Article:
A close friend of mine asked me to write about sex drive. I responded, “You want me to write about sex drives in general and what affects one’s libido?” He answered with a simple “Yes.” Because I know him so well, including some personal information about his intimate life, I assume his main question is:
Why do I actively seek out sex regularly, while my wife seems apathetic and of is often times unresponsive to my sexual advances?
Unfortunately, sexless marriages, or marriages where two partners have varying libidos are very common. As a Sex & Intimacy Coach, I have worked with numerous couples facing this very challenge. From my professional experience, in heterosexual relationships, it is more commonly the female partner who struggles with their sexual desire.
However, I have also worked with multiple couples where the roles were reversed and the woman craved sex, but her male counterpart was not interested. A sexless marriage is a marital union in which little or no sexual activity occurs between the two spouses. The US National Health and Social Life Survey in 1992 found that 2% of the married respondents (aged 18 to 59) reported no sexual intimacy in the past year.
The definition of a non-sexual marriage is often broadened to include those where sexual intimacy occurs fewer than ten times per year, in which case 20 percent of the couples in the National Health and Social Life Survey would be in that category.
You may be surprised to learn that multiple studies illustrate that around 10% of the married population below age 50 have not had sex in the past year. In addition less than 20% report having sex a few times per year, or even monthly, under the age 40. Unfortunately, the issue does not appear to be improving.
Let’s dive in for a moment and ask ourselves, what the core components of a healthy libido are. Is it physical? Mental? Spiritual? If you and your partner do not have a thriving sexual relationship, is it a sign of a deeper issue? If your partner does not crave you sexually, do they still love you?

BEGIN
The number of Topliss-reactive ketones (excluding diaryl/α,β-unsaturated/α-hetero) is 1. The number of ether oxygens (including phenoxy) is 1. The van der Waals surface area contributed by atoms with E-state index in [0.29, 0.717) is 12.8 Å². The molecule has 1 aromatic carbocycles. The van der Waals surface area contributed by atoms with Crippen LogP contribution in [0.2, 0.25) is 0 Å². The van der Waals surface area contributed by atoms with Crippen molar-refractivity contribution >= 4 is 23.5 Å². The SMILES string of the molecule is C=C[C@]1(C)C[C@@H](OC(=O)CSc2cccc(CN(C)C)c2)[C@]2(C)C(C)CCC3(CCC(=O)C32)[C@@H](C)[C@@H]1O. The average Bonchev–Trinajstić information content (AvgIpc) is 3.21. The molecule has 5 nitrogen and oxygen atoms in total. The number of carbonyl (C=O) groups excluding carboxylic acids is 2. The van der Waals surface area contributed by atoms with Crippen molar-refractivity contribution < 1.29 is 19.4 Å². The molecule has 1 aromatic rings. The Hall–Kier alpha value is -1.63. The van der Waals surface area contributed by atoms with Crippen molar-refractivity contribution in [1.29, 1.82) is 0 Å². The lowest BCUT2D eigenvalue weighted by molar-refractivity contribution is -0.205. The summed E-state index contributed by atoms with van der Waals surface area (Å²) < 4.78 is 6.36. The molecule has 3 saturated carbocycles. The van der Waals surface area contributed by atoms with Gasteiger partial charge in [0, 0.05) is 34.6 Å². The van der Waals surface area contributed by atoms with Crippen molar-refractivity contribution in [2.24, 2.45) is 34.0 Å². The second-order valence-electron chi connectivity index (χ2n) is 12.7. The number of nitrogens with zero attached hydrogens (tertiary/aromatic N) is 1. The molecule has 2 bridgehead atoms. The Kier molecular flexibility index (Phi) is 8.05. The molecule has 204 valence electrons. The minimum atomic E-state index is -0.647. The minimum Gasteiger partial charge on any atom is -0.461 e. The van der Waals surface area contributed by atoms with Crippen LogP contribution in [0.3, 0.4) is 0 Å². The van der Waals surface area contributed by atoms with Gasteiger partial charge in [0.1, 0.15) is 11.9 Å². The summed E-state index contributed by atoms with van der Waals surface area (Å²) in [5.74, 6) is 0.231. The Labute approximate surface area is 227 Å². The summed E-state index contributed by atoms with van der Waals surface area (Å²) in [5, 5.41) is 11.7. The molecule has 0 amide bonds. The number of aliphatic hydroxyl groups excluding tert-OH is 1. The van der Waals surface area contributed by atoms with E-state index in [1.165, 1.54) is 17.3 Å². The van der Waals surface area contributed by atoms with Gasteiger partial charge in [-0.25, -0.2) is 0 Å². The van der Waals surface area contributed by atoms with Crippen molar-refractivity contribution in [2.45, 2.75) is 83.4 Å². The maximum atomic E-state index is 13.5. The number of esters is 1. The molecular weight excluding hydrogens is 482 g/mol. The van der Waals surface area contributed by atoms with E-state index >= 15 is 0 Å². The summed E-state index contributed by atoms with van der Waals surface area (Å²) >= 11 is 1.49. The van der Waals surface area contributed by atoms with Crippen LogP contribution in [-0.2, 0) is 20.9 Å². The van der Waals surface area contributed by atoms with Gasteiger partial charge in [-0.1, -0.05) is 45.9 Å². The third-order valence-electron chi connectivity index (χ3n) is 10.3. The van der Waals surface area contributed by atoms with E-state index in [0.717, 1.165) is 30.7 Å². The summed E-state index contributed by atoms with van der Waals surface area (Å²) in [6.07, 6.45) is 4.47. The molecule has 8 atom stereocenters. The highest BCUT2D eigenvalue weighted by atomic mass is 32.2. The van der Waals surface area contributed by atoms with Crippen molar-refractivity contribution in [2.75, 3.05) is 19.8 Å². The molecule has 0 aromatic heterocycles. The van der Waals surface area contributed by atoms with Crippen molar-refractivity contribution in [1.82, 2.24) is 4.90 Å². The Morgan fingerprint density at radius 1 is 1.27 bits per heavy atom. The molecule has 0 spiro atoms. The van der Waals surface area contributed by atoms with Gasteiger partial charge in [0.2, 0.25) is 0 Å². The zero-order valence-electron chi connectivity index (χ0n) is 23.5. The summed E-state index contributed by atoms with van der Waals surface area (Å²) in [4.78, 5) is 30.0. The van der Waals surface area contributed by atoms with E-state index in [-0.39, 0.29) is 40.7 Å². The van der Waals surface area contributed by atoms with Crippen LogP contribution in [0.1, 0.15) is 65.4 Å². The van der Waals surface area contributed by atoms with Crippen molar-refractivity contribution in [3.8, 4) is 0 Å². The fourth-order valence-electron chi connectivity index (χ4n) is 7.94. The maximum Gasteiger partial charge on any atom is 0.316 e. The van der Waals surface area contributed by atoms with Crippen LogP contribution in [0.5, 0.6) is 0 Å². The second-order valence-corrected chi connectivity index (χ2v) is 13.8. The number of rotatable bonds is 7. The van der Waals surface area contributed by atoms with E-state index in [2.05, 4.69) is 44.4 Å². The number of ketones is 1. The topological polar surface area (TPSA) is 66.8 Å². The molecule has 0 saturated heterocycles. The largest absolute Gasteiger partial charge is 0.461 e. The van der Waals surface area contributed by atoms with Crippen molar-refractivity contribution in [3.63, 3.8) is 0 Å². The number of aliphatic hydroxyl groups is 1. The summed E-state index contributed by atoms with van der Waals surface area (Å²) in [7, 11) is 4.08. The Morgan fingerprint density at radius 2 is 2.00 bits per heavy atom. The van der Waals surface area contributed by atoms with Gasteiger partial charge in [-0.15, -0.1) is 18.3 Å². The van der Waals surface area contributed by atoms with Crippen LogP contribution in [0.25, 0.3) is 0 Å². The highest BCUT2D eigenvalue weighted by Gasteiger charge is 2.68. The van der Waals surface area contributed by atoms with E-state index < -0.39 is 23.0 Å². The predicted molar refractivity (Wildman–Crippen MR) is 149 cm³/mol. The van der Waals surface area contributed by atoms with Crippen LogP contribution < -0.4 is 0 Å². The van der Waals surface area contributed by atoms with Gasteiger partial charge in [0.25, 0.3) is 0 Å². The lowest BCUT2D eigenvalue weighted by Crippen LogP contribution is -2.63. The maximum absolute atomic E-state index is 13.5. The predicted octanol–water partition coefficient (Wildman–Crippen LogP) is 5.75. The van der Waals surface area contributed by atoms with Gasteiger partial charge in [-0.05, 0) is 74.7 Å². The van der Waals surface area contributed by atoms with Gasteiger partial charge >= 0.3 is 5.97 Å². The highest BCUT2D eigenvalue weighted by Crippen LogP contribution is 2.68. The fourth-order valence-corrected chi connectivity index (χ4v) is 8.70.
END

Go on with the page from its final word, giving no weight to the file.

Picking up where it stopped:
Without working with both you and your partner, I cannot answer any of the above answers . All I can do is share a bit from my personal perspective. Innately I have a powerful libido. When I am in the right mood, I radiate sexual energy. I am capable of losing myself into what I refer to as a
“Sexual Flow State”
Accessing the right head space to achieve a sexual flow state is much more complex than meets the eye. For me to feel safe enough to fully let go, I need to have a deep, loving and compassionate connection with my sexual partner. Casual sex just isn’t for me. I also need to have a solid foundation. Meaning that my life needs to be in order.
If I am facing a major crisis, I may be capable of having a few glasses of wine and fucking away my woes, but I am much less likely to initiate regular sexual connection during a crisis. The most important ingredient for me is stability. Not just within my emotional and sexual relationship with my partner, but also in my life as a whole.
As a woman myself, I have to admit, my sexuality and related expression is far more complex than that of my current sexual partner. He would have sex with me several times per day. When I am emotionally grounded, feeling deeply connected, and my life is stable, I enjoy multiple sexual exchanges daily. For me, rewilding in nature feeds my soul, which naturally increases my sexual desires and nurtures my libido.
Is it fair that my sex drive is directly affected by my quality of life? Probably not, but that’s just how I’m built. Once again, I can’t speak for anyone else. I can only share my personal perspective. If you are struggling to maintain an active sex life with your lover, and they’re open to communicating about your feelings, I recommend being non-judgmental, open minded, and overall very gentle in your communication.
If you would like to learn more, you may fill out my intake form to book a free clarity call.
From my heart to yours,